In EIA’s December STEO, both the West Texas Intermediate (WTI) and Brent crude oil 2017 price forecasts increased by about $1 per barrel (b) from the November STEO, with prices expected to average $51/b and $52/b, respectively. The WTI price is forecast to average $49/b in the first half of 2017 and end the year at $54/b, while the Brent price is forecast to average $50/b in the first half of 2017 and end the year at $55/b. The forecast includes consideration of the Organization of the Petroleum Exporting Countries’ (OPEC) recent announcement to reduce production. However, the agreement only resulted in small changes to the STEO forecast.
At the November 30 OPEC meeting, member countries agreed to reduce production by approximately 1.2 million barrels per day (b/d) from an October baseline and to lower OPEC’s production ceiling to 32.5 million b/d beginning January 1, 2017. The agreement is meant to last six months with an option to extend for an additional six months.
EIA adjusted the December STEO by reducing OPEC’s crude oil production by 100,000 b/d in the first quarter of 2017 to 32.8 million b/d. The difference between OPEC’s and EIA’s production estimates reflects, in part, differences in production in Indonesia, Libya, and Nigeria, which are not participating in the agreement. OPEC’s agreed-upon output levels for early 2017 were similar to EIA’s November STEO forecast, and already included some expectation of slower production growth in 2017.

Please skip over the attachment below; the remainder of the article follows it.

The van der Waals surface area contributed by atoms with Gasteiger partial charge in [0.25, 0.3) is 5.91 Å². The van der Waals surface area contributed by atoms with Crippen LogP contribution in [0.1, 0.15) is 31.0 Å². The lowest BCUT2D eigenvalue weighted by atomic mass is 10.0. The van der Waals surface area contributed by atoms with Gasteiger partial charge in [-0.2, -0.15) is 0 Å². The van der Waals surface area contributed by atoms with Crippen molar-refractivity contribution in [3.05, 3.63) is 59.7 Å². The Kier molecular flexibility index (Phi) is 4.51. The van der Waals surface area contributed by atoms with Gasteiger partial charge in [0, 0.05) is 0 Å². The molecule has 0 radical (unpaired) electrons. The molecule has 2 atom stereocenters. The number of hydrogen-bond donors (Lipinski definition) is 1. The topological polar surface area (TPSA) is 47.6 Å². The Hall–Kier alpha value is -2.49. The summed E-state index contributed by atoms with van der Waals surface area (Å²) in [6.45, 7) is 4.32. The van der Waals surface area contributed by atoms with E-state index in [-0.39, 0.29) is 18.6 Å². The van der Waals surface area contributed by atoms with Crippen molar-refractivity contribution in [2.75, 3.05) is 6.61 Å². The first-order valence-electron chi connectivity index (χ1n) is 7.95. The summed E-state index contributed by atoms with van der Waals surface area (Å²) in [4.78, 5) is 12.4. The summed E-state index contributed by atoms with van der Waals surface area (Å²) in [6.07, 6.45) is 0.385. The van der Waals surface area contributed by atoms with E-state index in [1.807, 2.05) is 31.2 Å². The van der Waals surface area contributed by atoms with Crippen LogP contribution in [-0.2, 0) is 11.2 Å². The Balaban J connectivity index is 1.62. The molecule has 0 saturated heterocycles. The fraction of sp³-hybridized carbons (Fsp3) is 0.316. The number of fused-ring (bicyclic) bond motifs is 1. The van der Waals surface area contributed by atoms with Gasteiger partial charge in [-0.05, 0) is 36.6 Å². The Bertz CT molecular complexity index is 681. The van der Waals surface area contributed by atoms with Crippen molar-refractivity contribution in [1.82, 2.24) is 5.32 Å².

Several non-OPEC producers also announced their intention to freeze or reduce production, with the agreement stating that non-OPEC countries will reduce production by 600,000 b/d. Trade press indicates that Russia will account for 300,000 b/d of this reduction, staged over the first quarter of 2017, but it is currently unclear where the other 300,000 b/d will come from other than modest reductions from some Persian Gulf nations such as Oman.
Oil prices rose as the OPEC agreement came together and was announced. However, the extent to which the plans will be carried out and actually reduce supply below levels that would have occurred in its absence remains uncertain. A price recovery above $50/b could contribute to supply growth in U.S. tight oil regions and in other non-OPEC producing countries that do not participate in the OPEC-led supply reductions. Crude oil prices near $50/b have led to increased investment by some U.S. production companies, particularly those operating in the Permian Basin in Texas and New Mexico.—Matthew French, principal contributor